Our recent 5 hour layover in Tokyo notwithstanding, we’ve not spent time in Japan, but we understand that when you ride the Tokyo subway you are expected to maintain complete and respectful silence. If you utter as much as a snide harrumph, Japanese officials will forcibly remove you from the subway and brutally chastise you with chopsticks. For multiple offenses, you may be subjected to an even worse penalty: being made to watch Japanese television for an hour.
The Japanese are renowned for their politeness. We joke about our own inexplicable behavior in thanking toll booth attendants who’ve just levied a fee against us for doing nothing more than letting us use their roads, not to mention thanking the highway patrolman who writes us a ticket (at least us Southerners exhibit this sort of unwarranted polite gratitude). But I suppose when a Japanese person transits the Florida Turnpike, they actually get out of their car and bow to the attendant, and if they get a speeding ticket they offer to polish the trooper’s shoes.
But, and here’s where our lack of understanding begins, take those same wonderfully polite people out of Tokyo subways and put them into a museum like the Louvre and they are practically guaranteed to come stand directly between you and the piece of art you are admiring. Put them in any sort of queue seeking admittance to something and they will crowd you, shoulder to shoulder, out of their way. Let the younger of their society, usually the teen and twenty-something girls (you can’t call them Millenials because they don’t use our calendar, do they?) into a church or somewhere similarly deserving dignified behavior, and they are certain to rush the altar, the sacred bones of Saint Bubba, or the holiest relics of Travelism–whatever–and take a selfie while making a peace sign. But they do these things silently, and with utmost respect.
I apologize for picking on the Japanese. All peoples have their social oddities, for good or ill, and the quirks are especially acute when you plop them down into the midst of other cultures. We Americans have forged our own stereotypes throughout the rest of the world. Strike up a conversation with the American in the airplane seat next to you, for example, and before you’ve reached your destination they will have told you their life story, including their credit score and the unfortunate I.Q.’s of their boomerang children. Compete with an American (a New Yorker, to be precise) for a cab and you take your life into your own hands. And tell an American that tipping is customary, no matter the activity (“Honestly, Billy Bob, here in Berzerkistan, you should tip the homeless at least 10,000 Berzerki Blats for good service.”), they will gladly whip out a random amount, sometimes more and sometimes less, and then wonder if tipping was truly necessary.
The conundrum for travelers is that travel, by nature, takes you out of the normal and into the extraordinary. Granted, if you’re traveling only from Manhattan to Jersey the difference may be minimal (okay, that’s actually a bad example, but you get the idea), so “extraordinary” is relative. How do you prepare to “not be a putz” when you touch down in Berzerkistan? How do you carry incessant, universal politeness wherever you go?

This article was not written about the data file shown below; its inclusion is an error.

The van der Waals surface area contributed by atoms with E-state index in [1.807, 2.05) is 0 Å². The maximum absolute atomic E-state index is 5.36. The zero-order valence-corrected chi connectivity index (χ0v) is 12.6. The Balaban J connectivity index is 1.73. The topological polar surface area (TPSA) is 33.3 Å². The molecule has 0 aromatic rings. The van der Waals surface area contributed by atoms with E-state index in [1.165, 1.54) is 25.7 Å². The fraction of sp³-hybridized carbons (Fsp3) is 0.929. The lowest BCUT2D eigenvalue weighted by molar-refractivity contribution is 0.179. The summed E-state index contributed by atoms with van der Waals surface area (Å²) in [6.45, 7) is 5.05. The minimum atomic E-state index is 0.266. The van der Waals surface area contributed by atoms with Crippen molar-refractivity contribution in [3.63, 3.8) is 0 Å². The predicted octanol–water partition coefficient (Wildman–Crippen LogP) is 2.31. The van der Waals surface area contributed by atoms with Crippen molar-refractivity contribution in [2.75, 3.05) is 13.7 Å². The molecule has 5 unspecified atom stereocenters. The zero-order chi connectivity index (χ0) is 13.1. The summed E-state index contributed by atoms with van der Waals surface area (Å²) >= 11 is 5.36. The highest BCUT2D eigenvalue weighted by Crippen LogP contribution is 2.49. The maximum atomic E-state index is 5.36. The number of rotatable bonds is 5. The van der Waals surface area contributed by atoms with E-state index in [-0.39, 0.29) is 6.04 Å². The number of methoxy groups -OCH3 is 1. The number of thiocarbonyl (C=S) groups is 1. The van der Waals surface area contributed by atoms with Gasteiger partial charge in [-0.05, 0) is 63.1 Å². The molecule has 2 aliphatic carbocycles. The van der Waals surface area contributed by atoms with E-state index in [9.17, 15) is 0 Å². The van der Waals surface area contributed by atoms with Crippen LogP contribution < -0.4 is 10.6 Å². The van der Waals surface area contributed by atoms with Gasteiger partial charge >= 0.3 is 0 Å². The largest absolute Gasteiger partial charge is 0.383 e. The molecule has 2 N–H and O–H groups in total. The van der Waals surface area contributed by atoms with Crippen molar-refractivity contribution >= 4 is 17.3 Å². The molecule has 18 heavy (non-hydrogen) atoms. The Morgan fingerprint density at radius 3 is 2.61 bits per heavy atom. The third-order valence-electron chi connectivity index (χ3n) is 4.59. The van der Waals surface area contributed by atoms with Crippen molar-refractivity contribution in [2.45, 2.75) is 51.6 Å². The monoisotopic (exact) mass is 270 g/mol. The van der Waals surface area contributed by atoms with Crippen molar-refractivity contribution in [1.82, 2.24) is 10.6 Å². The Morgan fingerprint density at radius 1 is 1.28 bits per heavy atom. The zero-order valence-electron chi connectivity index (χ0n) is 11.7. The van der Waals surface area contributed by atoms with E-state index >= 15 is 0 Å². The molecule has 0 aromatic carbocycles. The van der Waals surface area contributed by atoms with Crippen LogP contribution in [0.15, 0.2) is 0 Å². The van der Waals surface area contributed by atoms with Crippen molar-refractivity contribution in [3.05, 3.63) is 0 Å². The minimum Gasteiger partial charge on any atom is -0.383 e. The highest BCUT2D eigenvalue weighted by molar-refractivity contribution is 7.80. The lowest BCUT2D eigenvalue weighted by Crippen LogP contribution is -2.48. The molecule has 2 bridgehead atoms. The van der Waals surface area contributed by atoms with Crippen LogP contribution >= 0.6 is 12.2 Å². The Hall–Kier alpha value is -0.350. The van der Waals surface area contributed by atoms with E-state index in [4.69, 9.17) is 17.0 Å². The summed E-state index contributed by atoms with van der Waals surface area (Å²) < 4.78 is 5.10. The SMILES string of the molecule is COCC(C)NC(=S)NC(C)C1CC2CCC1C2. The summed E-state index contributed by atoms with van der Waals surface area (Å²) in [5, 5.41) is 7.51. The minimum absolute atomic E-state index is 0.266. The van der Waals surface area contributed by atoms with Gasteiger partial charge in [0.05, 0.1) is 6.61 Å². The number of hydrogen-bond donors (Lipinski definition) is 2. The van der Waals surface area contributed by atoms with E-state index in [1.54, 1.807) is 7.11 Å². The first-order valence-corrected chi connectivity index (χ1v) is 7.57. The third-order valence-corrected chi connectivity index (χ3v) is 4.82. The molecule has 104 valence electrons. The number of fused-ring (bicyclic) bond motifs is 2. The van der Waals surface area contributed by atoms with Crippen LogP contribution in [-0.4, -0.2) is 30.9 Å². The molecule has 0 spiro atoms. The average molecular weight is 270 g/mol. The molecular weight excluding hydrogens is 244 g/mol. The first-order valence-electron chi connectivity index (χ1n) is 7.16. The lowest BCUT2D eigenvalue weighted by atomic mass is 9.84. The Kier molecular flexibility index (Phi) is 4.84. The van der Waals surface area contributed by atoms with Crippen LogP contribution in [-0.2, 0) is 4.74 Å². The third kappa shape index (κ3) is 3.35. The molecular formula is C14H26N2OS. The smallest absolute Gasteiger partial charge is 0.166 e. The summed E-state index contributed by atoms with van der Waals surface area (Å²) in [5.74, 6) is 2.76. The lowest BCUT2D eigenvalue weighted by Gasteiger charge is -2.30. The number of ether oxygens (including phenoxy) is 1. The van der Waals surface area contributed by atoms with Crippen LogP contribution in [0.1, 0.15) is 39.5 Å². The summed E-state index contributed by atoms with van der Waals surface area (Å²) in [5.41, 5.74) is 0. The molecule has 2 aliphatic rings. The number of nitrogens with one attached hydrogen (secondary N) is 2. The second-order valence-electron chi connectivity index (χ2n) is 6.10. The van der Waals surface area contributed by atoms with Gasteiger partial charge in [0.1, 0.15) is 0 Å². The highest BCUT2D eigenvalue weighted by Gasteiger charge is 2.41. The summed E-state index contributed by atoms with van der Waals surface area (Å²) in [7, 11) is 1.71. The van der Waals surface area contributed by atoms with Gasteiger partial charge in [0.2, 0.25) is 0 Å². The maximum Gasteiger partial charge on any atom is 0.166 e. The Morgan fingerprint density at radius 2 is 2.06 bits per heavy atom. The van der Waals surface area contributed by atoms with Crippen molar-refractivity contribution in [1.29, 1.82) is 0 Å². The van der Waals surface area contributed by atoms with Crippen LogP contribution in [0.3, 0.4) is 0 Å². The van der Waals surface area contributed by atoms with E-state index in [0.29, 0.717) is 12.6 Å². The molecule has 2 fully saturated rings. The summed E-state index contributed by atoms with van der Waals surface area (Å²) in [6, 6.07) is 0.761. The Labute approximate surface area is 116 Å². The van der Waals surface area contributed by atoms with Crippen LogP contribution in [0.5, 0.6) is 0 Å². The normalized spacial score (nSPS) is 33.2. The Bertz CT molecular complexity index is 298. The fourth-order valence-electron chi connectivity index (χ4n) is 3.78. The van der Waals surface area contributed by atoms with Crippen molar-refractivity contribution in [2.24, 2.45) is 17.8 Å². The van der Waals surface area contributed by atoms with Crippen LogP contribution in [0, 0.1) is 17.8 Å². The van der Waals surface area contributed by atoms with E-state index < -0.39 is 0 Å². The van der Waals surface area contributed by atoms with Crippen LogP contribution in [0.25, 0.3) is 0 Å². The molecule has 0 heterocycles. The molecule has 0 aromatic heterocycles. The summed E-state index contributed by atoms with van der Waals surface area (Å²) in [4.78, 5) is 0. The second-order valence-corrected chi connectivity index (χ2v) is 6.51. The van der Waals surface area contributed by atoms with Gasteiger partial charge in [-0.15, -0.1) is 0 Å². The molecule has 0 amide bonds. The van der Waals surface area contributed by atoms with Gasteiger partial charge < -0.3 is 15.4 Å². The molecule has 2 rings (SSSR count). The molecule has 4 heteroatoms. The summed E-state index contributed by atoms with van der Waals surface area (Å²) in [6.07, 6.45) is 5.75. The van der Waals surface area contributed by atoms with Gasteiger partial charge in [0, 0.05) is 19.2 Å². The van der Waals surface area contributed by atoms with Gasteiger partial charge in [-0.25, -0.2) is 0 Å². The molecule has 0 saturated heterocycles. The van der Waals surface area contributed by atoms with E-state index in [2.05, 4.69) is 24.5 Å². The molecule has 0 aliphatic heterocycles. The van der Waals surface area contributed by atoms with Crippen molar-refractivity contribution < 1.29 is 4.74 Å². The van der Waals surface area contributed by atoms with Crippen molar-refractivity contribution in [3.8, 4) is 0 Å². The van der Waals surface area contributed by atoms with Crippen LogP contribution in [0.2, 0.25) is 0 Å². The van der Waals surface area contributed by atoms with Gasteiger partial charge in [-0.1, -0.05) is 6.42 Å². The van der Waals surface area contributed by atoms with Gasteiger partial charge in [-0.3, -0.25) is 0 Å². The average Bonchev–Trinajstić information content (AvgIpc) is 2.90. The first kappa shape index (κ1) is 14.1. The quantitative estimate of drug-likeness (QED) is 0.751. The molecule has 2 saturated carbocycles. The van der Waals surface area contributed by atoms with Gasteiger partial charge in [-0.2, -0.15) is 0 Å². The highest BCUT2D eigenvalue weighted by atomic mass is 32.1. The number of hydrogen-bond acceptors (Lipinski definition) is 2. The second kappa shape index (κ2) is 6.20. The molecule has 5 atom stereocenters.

You have to agree that we are “well traveled”. Still, of all the travel we’ve done, of all the reading and studying and conversations with locals and fellow travelers alike, we still don’t have a clue whether you should tip a waiter in Paris. So, we hedge, and leave a minuscule amount, sometimes on our chairs or on the floor so as to appear that we dropped or forgot it. Or maybe not. Perhaps Parisian servers enjoy that little bit of mystery.
In a public place, like a foreign subway, we take our cues from other passengers or locals nearby. If they are silent and gloomy, we stay quiet and try to appear gloomy, perhaps even moody or morose. If they are talkative and cheery, regardless of their language, well then Lori and I just jabber on and on in Pig Latin and laugh and laugh. If there’s a panhandler, we follow him around and ask people for money too (this, we admit, is one of our secrets to affording perpetual travel).
When visiting a tourist site like a museum, we apply the Golden Rule. Which is, “he who has the gold makes the rules.” If we don’t get our way, we just whip out some greenbacks. Sometimes we are asked to leave, sometimes not; that’s the excitement of travel. I jest, of course; greenbacks always work. Throw enough of them around and you’re never asked to leave. Ah, the look on a Japanese lady’s face when she steps between you and the Mona Lisa and you tap on her shoulder, pass her some moolah, and thumb her out of your way. It’s precious, worth way more than the twenty-five cents it costs you.
In all seriousness, there’s one critical unspoken rule of travel: never underestimate the power of a smile. When you realize you’ve accidentally been a putz, a smile says “oops” in any language. I can’t tell you how many times a smile and friendly conversation has gotten an overweight bag checked in without question. And of course, a smile is always the best start to an interesting conversation, perhaps even a lifelong friendship. For that matter, a smile might be all that you can communicate to someone: everyone understands a smile.
A smile: the universal travel dinero.